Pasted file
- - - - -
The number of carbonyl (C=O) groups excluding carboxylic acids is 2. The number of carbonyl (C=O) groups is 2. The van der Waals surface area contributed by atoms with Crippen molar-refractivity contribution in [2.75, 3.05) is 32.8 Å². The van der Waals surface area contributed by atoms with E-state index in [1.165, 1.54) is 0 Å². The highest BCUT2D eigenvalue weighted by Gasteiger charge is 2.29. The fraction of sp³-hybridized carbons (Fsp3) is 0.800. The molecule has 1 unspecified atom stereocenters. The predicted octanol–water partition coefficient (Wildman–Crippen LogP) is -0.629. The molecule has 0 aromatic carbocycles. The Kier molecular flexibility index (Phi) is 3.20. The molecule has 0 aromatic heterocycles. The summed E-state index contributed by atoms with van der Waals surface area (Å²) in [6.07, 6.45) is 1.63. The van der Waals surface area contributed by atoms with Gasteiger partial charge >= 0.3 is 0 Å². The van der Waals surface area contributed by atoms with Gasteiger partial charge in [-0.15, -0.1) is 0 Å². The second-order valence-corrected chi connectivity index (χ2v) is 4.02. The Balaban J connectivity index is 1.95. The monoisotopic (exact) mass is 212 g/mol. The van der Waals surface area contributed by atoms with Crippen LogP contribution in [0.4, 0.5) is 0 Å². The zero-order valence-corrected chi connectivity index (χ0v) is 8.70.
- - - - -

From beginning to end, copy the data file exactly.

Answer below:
The number of carbonyl (C=O) groups excluding carboxylic acids is 2. The number of carbonyl (C=O) groups is 2. The van der Waals surface area contributed by atoms with Crippen molar-refractivity contribution in [2.75, 3.05) is 32.8 Å². The van der Waals surface area contributed by atoms with E-state index in [1.165, 1.54) is 0 Å². The highest BCUT2D eigenvalue weighted by Gasteiger charge is 2.29. The fraction of sp³-hybridized carbons (Fsp3) is 0.800. The molecule has 1 unspecified atom stereocenters. The predicted octanol–water partition coefficient (Wildman–Crippen LogP) is -0.629. The molecule has 0 aromatic carbocycles. The Kier molecular flexibility index (Phi) is 3.20. The molecule has 0 aromatic heterocycles. The summed E-state index contributed by atoms with van der Waals surface area (Å²) in [6.07, 6.45) is 1.63. The van der Waals surface area contributed by atoms with Gasteiger partial charge >= 0.3 is 0 Å². The van der Waals surface area contributed by atoms with Gasteiger partial charge in [-0.15, -0.1) is 0 Å². The second-order valence-corrected chi connectivity index (χ2v) is 4.02. The Balaban J connectivity index is 1.95. The monoisotopic (exact) mass is 212 g/mol. The van der Waals surface area contributed by atoms with Crippen LogP contribution in [0.4, 0.5) is 0 Å². The zero-order valence-corrected chi connectivity index (χ0v) is 8.70.